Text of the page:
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Bikrams {hot Yoga}

Rodney2010-07-05 02:48:05 +0000 #1
Hello Yoga friends,

I have been practicing yoga for only a few months mosty by myself with the help of a couple instructional DVD's. I find it so good for my body and soul, but I don't need to describe this to you experenced people.

I went to a yoga class {Bikrams collage of yoga} and to my suprise the class room was 103 degrees f. through out the entire class. I managed to stick it out the entire 90 minutes of class and stumbled thru the poses while the sweat was running out of every pour in my body..

Whats your opnion on HOT Yoga..

Rodney
InnerAthlete2010-07-05 02:51:05 +0000 #2
Stick your finger in the Hornet's nest you're likely to get stung.

You would have been safer asking if George Bush is a good leader or if Jesus Christ ever lived.

It is very rare to get an unbiased opinion from any side of this. I will try to provide you with a reply encompassing my concerns. Make of them what you will.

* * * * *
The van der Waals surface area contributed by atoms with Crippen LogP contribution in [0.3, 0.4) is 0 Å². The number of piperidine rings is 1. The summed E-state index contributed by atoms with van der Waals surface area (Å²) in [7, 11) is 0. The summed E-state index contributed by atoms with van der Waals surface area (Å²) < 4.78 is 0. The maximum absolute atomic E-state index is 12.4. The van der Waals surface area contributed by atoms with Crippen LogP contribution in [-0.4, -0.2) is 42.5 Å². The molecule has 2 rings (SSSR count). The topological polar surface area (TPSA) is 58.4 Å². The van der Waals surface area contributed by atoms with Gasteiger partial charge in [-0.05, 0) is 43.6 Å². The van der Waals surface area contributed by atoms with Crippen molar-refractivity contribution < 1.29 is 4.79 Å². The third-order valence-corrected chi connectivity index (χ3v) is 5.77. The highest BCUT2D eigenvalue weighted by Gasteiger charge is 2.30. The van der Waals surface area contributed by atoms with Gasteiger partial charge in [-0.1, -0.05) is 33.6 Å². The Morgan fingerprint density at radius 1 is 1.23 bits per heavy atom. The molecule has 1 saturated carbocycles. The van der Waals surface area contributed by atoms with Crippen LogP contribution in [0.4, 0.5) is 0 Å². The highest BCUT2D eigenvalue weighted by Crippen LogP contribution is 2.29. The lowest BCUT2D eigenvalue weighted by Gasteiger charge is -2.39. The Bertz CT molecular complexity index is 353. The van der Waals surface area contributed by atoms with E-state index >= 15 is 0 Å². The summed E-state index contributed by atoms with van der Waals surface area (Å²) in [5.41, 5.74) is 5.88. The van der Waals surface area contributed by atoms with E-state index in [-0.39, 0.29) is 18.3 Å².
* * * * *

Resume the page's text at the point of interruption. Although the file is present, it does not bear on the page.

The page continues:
Those folks who practice Bikram are very dedicated and swear by it's effectiveness. Many of them slim, athletic, young, and supple. And some are go-go or Type A people. They do love their practice.

There are several things about this practice that are cause for deeper thought and concern (for me). The first thing I look at when selecting a practice is to look at the life of the teacher. Do I want to live life that way. Is that teacher living in a way of integrity and evolution? Is that teacher empowering students and carrying themself in a way that seems aligned with classical yoga texts? Bikram does not meet these things in my mind. I find him flamboyant, aggresssive, and appearing greedy (by that I mean acquiring money in excess of what is needed to fulfill his dharma). In addition it is this style of yoga that advocates yoga competitions, which also concerns me. And there's the isssue of lawsuits about copyright and trademark infringement as their style is franchised and "owned". To me, competition is of the mental force and thus subject to the agenda of ego so it has no place in Yoga. Protecting one's business rights, in certain scenarios is completely appropriate. These scenarios? I do not know.

Beyond this, I have concern about any physical activity that is performed over time in a highly heated environment. Whether it's working on a road crew in New Orleans during August or Bikram in Buffalo in December. There are some concerns for the cardio-vascular system (which is why the local gym has cautions posted on the Sauna - ten minutes max and a consultation with your doctor). It may be fine. Just seems to place yogis "at risk" and that feels non-yogic to me.